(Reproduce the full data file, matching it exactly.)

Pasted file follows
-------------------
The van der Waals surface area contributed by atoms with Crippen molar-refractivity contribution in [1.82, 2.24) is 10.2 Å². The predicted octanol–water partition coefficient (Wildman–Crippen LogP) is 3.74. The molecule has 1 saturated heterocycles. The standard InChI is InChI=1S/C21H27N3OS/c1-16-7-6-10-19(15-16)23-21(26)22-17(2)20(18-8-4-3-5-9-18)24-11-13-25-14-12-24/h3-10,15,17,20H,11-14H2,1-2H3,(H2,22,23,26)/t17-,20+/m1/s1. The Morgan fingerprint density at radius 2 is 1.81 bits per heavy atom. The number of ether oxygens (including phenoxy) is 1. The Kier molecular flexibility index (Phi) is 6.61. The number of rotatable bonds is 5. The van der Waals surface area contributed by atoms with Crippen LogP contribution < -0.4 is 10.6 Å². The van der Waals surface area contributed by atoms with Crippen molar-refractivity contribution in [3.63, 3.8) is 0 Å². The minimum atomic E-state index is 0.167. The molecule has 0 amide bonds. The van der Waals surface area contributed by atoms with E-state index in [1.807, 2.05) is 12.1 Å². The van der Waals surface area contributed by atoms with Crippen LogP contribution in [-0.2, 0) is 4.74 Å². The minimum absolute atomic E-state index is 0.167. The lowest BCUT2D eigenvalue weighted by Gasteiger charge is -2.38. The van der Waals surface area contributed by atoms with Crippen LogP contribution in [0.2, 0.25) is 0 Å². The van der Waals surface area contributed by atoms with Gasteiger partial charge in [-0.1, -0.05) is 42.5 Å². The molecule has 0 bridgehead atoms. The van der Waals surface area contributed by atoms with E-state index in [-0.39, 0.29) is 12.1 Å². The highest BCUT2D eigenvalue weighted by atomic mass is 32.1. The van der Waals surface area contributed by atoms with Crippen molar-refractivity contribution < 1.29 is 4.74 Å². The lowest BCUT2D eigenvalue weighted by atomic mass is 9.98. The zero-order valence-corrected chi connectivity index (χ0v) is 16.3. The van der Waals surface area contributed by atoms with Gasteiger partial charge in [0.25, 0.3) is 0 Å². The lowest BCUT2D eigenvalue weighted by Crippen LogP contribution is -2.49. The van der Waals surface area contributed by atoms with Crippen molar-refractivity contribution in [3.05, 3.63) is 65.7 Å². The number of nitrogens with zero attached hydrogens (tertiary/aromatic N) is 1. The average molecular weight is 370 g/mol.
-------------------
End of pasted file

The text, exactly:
The van der Waals surface area contributed by atoms with Crippen molar-refractivity contribution in [1.82, 2.24) is 10.2 Å². The predicted octanol–water partition coefficient (Wildman–Crippen LogP) is 3.74. The molecule has 1 saturated heterocycles. The standard InChI is InChI=1S/C21H27N3OS/c1-16-7-6-10-19(15-16)23-21(26)22-17(2)20(18-8-4-3-5-9-18)24-11-13-25-14-12-24/h3-10,15,17,20H,11-14H2,1-2H3,(H2,22,23,26)/t17-,20+/m1/s1. The Morgan fingerprint density at radius 2 is 1.81 bits per heavy atom. The number of ether oxygens (including phenoxy) is 1. The Kier molecular flexibility index (Phi) is 6.61. The number of rotatable bonds is 5. The van der Waals surface area contributed by atoms with Crippen LogP contribution < -0.4 is 10.6 Å². The van der Waals surface area contributed by atoms with Crippen molar-refractivity contribution in [3.63, 3.8) is 0 Å². The minimum atomic E-state index is 0.167. The molecule has 0 amide bonds. The van der Waals surface area contributed by atoms with E-state index in [1.807, 2.05) is 12.1 Å². The van der Waals surface area contributed by atoms with Crippen LogP contribution in [-0.2, 0) is 4.74 Å². The minimum absolute atomic E-state index is 0.167. The lowest BCUT2D eigenvalue weighted by Gasteiger charge is -2.38. The van der Waals surface area contributed by atoms with Crippen LogP contribution in [0.2, 0.25) is 0 Å². The van der Waals surface area contributed by atoms with Gasteiger partial charge in [-0.1, -0.05) is 42.5 Å². The molecule has 0 bridgehead atoms. The van der Waals surface area contributed by atoms with E-state index in [-0.39, 0.29) is 12.1 Å². The highest BCUT2D eigenvalue weighted by atomic mass is 32.1. The van der Waals surface area contributed by atoms with Crippen molar-refractivity contribution < 1.29 is 4.74 Å². The lowest BCUT2D eigenvalue weighted by atomic mass is 9.98. The zero-order valence-corrected chi connectivity index (χ0v) is 16.3. The van der Waals surface area contributed by atoms with Gasteiger partial charge in [0.25, 0.3) is 0 Å². The lowest BCUT2D eigenvalue weighted by Crippen LogP contribution is -2.49. The van der Waals surface area contributed by atoms with Crippen molar-refractivity contribution in [3.05, 3.63) is 65.7 Å². The number of nitrogens with zero attached hydrogens (tertiary/aromatic N) is 1. The average molecular weight is 370 g/mol.